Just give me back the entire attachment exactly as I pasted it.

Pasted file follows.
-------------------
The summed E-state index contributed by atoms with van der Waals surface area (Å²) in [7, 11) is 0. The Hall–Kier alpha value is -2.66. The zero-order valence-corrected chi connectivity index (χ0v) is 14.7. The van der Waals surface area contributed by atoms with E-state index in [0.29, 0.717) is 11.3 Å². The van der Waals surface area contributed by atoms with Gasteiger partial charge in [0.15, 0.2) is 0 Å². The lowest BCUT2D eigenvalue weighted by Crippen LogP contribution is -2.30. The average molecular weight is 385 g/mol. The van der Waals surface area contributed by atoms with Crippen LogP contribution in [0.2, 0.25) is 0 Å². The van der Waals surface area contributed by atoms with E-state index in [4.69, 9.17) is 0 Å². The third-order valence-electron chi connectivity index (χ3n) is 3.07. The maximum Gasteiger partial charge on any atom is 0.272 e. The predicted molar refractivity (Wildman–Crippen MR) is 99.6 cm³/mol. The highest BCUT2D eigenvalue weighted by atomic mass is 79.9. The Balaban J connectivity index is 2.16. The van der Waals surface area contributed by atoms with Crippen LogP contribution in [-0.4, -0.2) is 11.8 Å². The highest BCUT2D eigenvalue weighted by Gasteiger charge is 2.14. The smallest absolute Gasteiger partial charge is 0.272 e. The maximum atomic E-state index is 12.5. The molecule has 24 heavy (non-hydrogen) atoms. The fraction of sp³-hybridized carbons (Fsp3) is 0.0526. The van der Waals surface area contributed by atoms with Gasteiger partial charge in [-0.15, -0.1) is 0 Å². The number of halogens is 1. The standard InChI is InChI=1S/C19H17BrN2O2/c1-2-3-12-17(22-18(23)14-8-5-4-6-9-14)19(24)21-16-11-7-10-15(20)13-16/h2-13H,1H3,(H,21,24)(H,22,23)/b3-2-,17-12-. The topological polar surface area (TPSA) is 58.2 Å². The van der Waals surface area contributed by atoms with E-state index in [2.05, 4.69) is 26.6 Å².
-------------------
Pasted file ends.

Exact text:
The summed E-state index contributed by atoms with van der Waals surface area (Å²) in [7, 11) is 0. The Hall–Kier alpha value is -2.66. The zero-order valence-corrected chi connectivity index (χ0v) is 14.7. The van der Waals surface area contributed by atoms with E-state index in [0.29, 0.717) is 11.3 Å². The van der Waals surface area contributed by atoms with Gasteiger partial charge in [0.15, 0.2) is 0 Å². The lowest BCUT2D eigenvalue weighted by Crippen LogP contribution is -2.30. The average molecular weight is 385 g/mol. The van der Waals surface area contributed by atoms with Crippen LogP contribution in [0.2, 0.25) is 0 Å². The van der Waals surface area contributed by atoms with E-state index in [4.69, 9.17) is 0 Å². The third-order valence-electron chi connectivity index (χ3n) is 3.07. The maximum Gasteiger partial charge on any atom is 0.272 e. The predicted molar refractivity (Wildman–Crippen MR) is 99.6 cm³/mol. The highest BCUT2D eigenvalue weighted by atomic mass is 79.9. The Balaban J connectivity index is 2.16. The van der Waals surface area contributed by atoms with Crippen LogP contribution in [-0.4, -0.2) is 11.8 Å². The highest BCUT2D eigenvalue weighted by Gasteiger charge is 2.14. The smallest absolute Gasteiger partial charge is 0.272 e. The maximum atomic E-state index is 12.5. The molecule has 24 heavy (non-hydrogen) atoms. The fraction of sp³-hybridized carbons (Fsp3) is 0.0526. The van der Waals surface area contributed by atoms with Gasteiger partial charge in [-0.15, -0.1) is 0 Å². The number of halogens is 1. The standard InChI is InChI=1S/C19H17BrN2O2/c1-2-3-12-17(22-18(23)14-8-5-4-6-9-14)19(24)21-16-11-7-10-15(20)13-16/h2-13H,1H3,(H,21,24)(H,22,23)/b3-2-,17-12-. The topological polar surface area (TPSA) is 58.2 Å². The van der Waals surface area contributed by atoms with E-state index in [2.05, 4.69) is 26.6 Å².